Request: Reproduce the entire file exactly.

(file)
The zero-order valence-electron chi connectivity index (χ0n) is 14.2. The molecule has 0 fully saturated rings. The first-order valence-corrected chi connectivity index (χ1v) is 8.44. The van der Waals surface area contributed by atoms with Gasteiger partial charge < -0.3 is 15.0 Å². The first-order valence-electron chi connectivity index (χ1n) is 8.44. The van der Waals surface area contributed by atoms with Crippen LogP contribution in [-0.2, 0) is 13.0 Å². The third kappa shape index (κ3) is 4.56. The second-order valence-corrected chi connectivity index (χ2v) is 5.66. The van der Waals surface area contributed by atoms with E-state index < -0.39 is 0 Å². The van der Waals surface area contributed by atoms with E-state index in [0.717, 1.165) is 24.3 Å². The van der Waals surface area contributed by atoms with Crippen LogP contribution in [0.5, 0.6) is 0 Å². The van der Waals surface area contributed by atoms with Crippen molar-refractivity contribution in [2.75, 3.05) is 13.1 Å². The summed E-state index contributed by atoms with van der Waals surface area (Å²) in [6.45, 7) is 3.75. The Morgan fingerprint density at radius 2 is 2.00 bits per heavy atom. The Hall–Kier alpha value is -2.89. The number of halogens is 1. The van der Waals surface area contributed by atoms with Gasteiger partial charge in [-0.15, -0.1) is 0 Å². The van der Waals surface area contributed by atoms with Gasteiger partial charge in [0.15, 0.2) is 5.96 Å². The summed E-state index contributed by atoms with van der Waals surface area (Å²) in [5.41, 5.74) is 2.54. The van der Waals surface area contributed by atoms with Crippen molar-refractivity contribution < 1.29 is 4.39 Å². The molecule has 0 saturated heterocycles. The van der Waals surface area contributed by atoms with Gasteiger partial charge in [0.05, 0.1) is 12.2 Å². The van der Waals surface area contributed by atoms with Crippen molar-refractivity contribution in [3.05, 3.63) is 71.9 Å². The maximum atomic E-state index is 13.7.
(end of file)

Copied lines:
The zero-order valence-electron chi connectivity index (χ0n) is 14.2. The molecule has 0 fully saturated rings. The first-order valence-corrected chi connectivity index (χ1v) is 8.44. The van der Waals surface area contributed by atoms with Gasteiger partial charge < -0.3 is 15.0 Å². The first-order valence-electron chi connectivity index (χ1n) is 8.44. The van der Waals surface area contributed by atoms with Crippen LogP contribution in [-0.2, 0) is 13.0 Å². The third kappa shape index (κ3) is 4.56. The second-order valence-corrected chi connectivity index (χ2v) is 5.66. The van der Waals surface area contributed by atoms with E-state index < -0.39 is 0 Å². The van der Waals surface area contributed by atoms with E-state index in [0.717, 1.165) is 24.3 Å². The van der Waals surface area contributed by atoms with Crippen LogP contribution in [0.5, 0.6) is 0 Å². The van der Waals surface area contributed by atoms with Crippen molar-refractivity contribution in [2.75, 3.05) is 13.1 Å². The summed E-state index contributed by atoms with van der Waals surface area (Å²) in [6.45, 7) is 3.75. The Morgan fingerprint density at radius 2 is 2.00 bits per heavy atom. The Hall–Kier alpha value is -2.89. The number of halogens is 1. The van der Waals surface area contributed by atoms with Gasteiger partial charge in [-0.15, -0.1) is 0 Å². The van der Waals surface area contributed by atoms with Gasteiger partial charge in [0.15, 0.2) is 5.96 Å². The summed E-state index contributed by atoms with van der Waals surface area (Å²) in [5.41, 5.74) is 2.54. The van der Waals surface area contributed by atoms with Crippen molar-refractivity contribution < 1.29 is 4.39 Å². The molecule has 0 saturated heterocycles. The van der Waals surface area contributed by atoms with Gasteiger partial charge in [0.05, 0.1) is 12.2 Å². The van der Waals surface area contributed by atoms with Crippen molar-refractivity contribution in [3.05, 3.63) is 71.9 Å². The maximum atomic E-state index is 13.7.